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Windows Gaming LCDs: Does 60hz negate the benefits of a quick response time?

post #1 of 6
Thread Starter 
Hello All,

As I understand it, if you connect an LCD display to a Windows computer, the computer will output a 60hz signal to that display.

Many LCDs have very quick response times, even some in the 2ms range, and some even have 120hz video processing for film sources, but when connected to the computer, the monitors refresh rate will always be 60hz.

My question is: Does that mean the computer will only send out 60 frames a second? Would a 2ms response time specifically made for high-speed gaming be rendered pointless because the computers output is always 60hz?

(I understand the Refresh Rates don't really apply to LCDs, but why does the setting appear, and what does that 60hz setting affect?)

Thanks,
-guyinco6nito
post #2 of 6
Quote:
Originally Posted by guyinco6nito View Post

Would a 2ms response time specifically made for high-speed gaming be rendered pointless because the computers output is always 60hz?


not necessarily since the advertised 2ms response time isn't what would likely be calculated under real world or lab test conditions. just like the advertised contrast ratio isn't a real accurate measure. even if your PC is sending a 60Hz signal, the TV itself still adds in extra time for processing. Even if the pixels themselves can switch at 2ms, the tv still has to process the signal, scale it (if applicable), etc.

i wouldn't worry about it too much and just do as much research as you can on this forum to find the right tv/monitor for your criteria.
post #3 of 6
Well, even LCD HDTVs that double as PC monitors, like the Samsungs, those tend to do a fairly decent job with Windows games, supposedly. I have yet to test that out, but it seems like Samsung builds in their LCD PC monitor technology into their LCD HDTVs fairly well, imho, from what I've been seeing of late.
post #4 of 6
Thread Starter 
Thanks for the replies.

You know, I loved gaming on CRTs, because when a CRT was set to 120hz, it was actually displaying 120 frames a second and I could certainly see the difference between that and 60hz. Sure my monitor died after a few years from being pushed that hard...but I built a computer to play CounterStrike at 100fps, and I wanted to see those frames! :-)

I suppose I'll wait on buying an LCD for gaming, because it seems like all of the current generation are expecting a 60hz signal from a computer.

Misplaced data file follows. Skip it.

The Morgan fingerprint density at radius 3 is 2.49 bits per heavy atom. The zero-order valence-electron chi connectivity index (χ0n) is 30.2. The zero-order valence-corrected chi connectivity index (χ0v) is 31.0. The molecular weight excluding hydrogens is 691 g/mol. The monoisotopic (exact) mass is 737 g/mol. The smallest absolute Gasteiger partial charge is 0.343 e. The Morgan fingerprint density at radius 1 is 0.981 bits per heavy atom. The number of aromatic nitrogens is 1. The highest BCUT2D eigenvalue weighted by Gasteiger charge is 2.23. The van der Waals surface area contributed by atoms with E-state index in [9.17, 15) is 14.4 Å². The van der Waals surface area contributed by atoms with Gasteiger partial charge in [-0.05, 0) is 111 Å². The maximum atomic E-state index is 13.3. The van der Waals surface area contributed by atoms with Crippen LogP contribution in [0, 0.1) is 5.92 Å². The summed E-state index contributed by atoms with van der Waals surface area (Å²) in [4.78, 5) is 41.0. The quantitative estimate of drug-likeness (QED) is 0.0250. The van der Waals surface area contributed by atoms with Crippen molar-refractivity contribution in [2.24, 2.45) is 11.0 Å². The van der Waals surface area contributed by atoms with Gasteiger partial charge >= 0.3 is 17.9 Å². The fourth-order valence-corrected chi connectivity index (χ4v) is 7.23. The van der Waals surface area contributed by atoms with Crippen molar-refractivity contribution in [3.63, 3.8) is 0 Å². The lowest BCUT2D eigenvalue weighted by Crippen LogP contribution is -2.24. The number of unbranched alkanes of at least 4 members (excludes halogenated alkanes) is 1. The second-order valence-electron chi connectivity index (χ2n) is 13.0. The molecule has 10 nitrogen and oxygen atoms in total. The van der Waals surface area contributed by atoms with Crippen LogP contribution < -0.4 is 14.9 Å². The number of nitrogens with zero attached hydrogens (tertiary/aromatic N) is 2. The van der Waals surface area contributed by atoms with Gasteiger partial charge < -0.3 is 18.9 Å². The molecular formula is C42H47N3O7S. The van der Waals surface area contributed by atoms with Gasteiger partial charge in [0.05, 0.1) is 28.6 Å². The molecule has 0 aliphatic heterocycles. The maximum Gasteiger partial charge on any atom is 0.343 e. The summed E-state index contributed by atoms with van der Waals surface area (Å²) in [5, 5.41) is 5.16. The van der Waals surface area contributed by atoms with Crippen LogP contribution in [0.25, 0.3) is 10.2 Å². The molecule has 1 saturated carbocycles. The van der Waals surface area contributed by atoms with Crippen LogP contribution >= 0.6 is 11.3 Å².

As I understand it (and please correct me if I'm wrong) no matter how quick a response time an LCD panel provides, if it's connected to a computer over a 60hz display adapter, it's only getting 60 frames per second, and since I've built a gaming rig to play at 100 frames a second, I would very much like to see them.

Thanks,
-guyinco6nito
post #5 of 6
The refresh rate and the 'response time' are two completely separate beasts.

The refresh rate specifies how many times a new image is sent to the TV. A 60Hz refresh rate means the TV gets a new image from the computer every 60 seconds.

The response time is how long it takes the TV to display the new image after getting it. In reality, these times measure only a portion of the time required for this process. There is more time for things like processing the data to be displayed at the correct resolution, etc. If the TV has a game mode, it likely removes some of this processing to shorten this time.
post #6 of 6
Quote:
Originally Posted by jdmichal View Post

The refresh rate and the 'response time' are two completely separate beasts.

The refresh rate specifies how many times a new image is sent to the TV. A 60Hz refresh rate means the TV gets a new image from the computer every 60 seconds.

The response time is how long it takes the TV to display the new image after getting it. In reality, these times measure only a portion of the time required for this process. There is more time for things like processing the data to be displayed at the correct resolution, etc. If the TV has a game mode, it likely removes some of this processing to shorten this time.

60Hz refresh rate= a new frame from the PC to the display every 1/60th of a second

Good question though and might be a good selling point for 120Hz TV's if applicable.
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